In response, Mrs K insisted that she was not responsible for her "brother's problem". Unable to reach agreement with the bank, Mrs K eventually brought her complaint to us.

complaint not upheld
Mrs K said it had never crossed her mind to ask the bank to send correspondence about the mortgage to her at her home address. She had considered it Mr T's responsibility to "deal with all the paperwork", as he was the one who lived in the property. He had never shown her any of the bank's letters about the arrears or told her he was in difficulties with the payments. She said this was "no surprise" as they rarely spoke to one another.

There was no disagreement over the amount of the arrears. And Mrs K admitted she could not have afforded to contribute to the mortgage payments, or to pay the arrears, even if she had known about the situation at an earlier stage.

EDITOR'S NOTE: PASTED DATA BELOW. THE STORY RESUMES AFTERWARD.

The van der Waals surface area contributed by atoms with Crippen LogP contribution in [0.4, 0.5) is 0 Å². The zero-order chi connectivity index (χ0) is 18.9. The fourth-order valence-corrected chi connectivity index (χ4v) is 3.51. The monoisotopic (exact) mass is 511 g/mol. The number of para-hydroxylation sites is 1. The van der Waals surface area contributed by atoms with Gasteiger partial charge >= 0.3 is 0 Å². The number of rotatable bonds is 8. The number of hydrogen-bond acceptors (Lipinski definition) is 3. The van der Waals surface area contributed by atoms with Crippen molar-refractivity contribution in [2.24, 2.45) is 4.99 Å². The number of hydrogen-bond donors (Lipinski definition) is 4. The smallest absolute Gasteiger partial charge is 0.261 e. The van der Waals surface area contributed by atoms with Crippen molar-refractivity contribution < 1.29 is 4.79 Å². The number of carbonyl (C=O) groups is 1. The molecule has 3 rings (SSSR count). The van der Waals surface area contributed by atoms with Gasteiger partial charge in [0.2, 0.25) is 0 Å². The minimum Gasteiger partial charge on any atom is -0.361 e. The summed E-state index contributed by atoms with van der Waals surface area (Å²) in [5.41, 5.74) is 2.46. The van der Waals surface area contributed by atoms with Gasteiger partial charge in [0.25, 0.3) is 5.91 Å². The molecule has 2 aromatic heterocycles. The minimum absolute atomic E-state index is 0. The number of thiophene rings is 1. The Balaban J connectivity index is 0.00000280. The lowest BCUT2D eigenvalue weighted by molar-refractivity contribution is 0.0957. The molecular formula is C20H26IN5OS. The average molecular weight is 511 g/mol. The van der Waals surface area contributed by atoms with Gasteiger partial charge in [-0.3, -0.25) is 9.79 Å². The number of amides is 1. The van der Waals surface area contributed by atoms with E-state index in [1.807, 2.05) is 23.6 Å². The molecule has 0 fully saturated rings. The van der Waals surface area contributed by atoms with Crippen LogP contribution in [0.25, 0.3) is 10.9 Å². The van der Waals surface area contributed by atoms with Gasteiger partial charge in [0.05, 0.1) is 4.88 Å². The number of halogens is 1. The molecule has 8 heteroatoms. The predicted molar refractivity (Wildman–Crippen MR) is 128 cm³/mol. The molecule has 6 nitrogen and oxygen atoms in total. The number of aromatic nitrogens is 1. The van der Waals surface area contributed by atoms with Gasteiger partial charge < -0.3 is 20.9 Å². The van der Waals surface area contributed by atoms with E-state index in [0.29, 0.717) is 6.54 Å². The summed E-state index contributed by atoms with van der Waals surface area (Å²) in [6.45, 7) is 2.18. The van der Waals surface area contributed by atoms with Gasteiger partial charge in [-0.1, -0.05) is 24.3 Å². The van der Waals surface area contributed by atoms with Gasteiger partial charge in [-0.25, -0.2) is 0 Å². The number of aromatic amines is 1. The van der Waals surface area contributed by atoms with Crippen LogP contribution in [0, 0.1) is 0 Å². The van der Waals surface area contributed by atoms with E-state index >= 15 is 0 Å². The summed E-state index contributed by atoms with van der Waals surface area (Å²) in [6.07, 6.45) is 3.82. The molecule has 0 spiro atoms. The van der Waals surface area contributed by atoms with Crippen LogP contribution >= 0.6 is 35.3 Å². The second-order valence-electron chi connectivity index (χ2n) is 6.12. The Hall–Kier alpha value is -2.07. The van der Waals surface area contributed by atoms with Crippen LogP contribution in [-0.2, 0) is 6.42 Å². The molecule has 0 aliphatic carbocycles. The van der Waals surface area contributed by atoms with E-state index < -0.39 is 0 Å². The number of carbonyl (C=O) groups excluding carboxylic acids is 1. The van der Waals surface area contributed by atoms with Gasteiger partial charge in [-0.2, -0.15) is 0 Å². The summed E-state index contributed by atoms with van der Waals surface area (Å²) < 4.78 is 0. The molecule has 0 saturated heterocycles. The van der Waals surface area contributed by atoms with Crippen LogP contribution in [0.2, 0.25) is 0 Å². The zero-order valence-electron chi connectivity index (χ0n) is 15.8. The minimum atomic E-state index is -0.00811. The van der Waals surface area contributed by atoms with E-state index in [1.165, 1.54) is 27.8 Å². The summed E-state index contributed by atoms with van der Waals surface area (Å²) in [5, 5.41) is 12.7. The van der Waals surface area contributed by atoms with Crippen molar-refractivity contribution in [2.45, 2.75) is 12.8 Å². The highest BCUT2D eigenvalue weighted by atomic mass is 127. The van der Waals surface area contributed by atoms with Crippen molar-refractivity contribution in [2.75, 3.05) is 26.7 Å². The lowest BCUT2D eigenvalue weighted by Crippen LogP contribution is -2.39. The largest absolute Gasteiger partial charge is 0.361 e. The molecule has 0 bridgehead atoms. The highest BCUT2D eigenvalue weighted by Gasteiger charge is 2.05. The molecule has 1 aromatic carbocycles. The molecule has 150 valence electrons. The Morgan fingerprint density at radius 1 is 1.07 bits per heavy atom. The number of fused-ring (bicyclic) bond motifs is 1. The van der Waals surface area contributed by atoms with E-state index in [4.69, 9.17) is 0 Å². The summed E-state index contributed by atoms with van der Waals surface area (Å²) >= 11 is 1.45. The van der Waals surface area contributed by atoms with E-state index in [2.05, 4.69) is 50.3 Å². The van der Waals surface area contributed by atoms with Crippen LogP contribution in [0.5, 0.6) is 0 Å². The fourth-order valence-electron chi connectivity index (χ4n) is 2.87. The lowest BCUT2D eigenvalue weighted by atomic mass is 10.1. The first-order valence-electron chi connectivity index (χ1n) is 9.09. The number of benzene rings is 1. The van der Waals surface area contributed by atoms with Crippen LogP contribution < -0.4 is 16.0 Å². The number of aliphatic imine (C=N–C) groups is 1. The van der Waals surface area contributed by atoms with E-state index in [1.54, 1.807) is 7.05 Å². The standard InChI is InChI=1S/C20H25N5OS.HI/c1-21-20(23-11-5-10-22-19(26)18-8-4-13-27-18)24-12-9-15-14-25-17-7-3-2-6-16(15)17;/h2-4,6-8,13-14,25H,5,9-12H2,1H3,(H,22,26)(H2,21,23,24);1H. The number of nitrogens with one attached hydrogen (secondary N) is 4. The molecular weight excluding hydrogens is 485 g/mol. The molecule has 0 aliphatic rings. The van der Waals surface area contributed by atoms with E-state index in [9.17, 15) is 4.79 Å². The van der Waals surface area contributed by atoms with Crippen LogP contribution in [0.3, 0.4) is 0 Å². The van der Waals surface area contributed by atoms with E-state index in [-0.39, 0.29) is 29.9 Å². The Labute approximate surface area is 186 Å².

She did not dispute that when she had inherited the house and taken on the joint mortgage, she had been clearly informed that she and her brother were jointly responsible for the repayments.

We said the bank could not reasonably have known that she had never seen the letters it sent to her and her brother jointly at the mortgaged property. Nor could it be held responsible for the lack of communication between her and her brother. And we noted that she would not have been able to prevent the repossession by paying the arrears, even if she had known about them.

So we told Mrs K that the bank was not acting unfairly in refusing to waive her liability for the amount still outstanding on the mortgage. We did not uphold the complaint.

91/3
consumer claims he had to pay increased divorce settlement because of bank's breach of confidentiality